“This type of event reminds them that they are seen and that they do matter.”

Smith pointed to his own experience of being homeless, to becoming a CEO of a successful Calgary non-profit.

“If I didn’t get that love and that care to remind me of my own self worth, I wouldn’t be here today.”

A haircut is more than a haircut

For many Calgarians, not having a fresh haircut makes little difference in their life.

For homeless Calgarian Jonathan Acoby, not having a haircut can the difference between getting work to be lifted out of homelessness, and not.

“I wanted to get a good haircut for while, part of ‘look good, feel good,'” he said.

“I think it would help me get a better job, too. I’ve been trying to get a job at temp agencies but not really getting sent out.”

He said that MC College being present at the pop-up festival to provide something as simple as a haircut was helping to bring the community together, and to change the perspective on homeless Calgarians looking for work.

“The temp agencies people helping these other people getting jobs, they can see that they’re trying to get back into society and feel good about themselves,” Acoby said.

He said that he hopes with a fresh look he can start to make some changes to his employment.

“I’ve done roofing my whole life, but I love animals. I would like to be like a vet or work at a zoo, but roofing is all I’ve always done since I was 14. It’s all I can ever get,” he said.

“So definitely trying to make that change.”

Festival a part of larger changes needed at the systemic level

Smith said that often the public perception of what services exist, and what services are actually being provided can differ.

“I think folks pay taxes, and they just assume that there are services for anyone that needs them, and they are like, ‘well, what I hear is people can just go get help if they want help,'” he said.

“The sad reality is those services simply just often don’t exist. We are paying far more in taxes to maintain folks in homelessness than we are to actually provide housing which is half the cost of what each taxpayer is currently paying.”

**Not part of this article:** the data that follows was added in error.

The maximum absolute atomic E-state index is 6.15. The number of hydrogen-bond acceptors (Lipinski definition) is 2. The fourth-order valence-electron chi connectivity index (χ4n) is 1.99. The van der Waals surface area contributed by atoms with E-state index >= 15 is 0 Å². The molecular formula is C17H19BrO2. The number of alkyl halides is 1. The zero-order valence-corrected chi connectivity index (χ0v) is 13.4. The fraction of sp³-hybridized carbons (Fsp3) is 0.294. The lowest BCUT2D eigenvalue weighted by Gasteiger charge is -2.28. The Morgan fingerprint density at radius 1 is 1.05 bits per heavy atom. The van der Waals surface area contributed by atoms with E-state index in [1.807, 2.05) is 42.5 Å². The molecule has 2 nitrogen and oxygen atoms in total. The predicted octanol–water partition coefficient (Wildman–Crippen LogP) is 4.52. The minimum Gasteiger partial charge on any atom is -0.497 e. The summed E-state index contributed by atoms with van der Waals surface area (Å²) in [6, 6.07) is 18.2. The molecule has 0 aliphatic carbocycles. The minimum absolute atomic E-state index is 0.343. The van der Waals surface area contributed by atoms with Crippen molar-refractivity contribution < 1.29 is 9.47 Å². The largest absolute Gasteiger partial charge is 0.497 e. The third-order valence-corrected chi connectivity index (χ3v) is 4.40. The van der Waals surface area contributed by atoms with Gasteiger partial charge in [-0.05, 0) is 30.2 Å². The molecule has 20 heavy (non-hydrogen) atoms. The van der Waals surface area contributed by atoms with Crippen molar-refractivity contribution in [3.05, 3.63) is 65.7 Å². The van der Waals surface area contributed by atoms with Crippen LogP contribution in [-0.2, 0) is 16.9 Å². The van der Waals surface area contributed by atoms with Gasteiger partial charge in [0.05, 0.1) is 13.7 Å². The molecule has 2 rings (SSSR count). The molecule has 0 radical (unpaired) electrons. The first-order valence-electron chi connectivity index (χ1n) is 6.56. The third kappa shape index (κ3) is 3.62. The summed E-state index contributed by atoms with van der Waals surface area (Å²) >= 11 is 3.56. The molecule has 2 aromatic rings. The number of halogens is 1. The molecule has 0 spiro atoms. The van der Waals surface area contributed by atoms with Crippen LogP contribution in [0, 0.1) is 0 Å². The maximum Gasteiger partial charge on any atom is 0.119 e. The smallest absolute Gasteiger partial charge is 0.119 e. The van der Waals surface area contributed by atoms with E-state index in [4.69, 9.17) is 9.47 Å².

He said that the cycle of homelessness leads to physical and mental health challenges. That, in turn, leads to use of illicit drugs and alcohol as a way of self-medicating away the pain of that hurt, depression, anxiety, and even just the pain of being hungry and thirsty.

He said that the many of the agencies and services have faced financial cutbacks and program rollbacks.

“Many agencies have lost lots of funding. No more Covid funding. They’ve scaled back services, and we’re trying to do more with less all the time,” he said.

Smith pointed to the rise in concern over social disorder in Calgary. He said the lack of social services available actually contributes to that issue.

“If things like supervised consumption sites and overdose prevention sites don’t exist, then the community just continues to be that that consumption site,” Smith said.

“So, it’s a matter of centralizing it so that it’s safer for folks, but also during that period of time they’re accessing an intake place that possibly is going to get them into treatment and detox, which is the goal.”

He pointed to how without constant points of contact with homeless Calgarians, it can be hard to connect them with the treatment services. Smith said that having that intake spot actually ends up protecting community from social disorder.

For more details on the Calgary Pop-Up Care Village, see c-pucv.ca.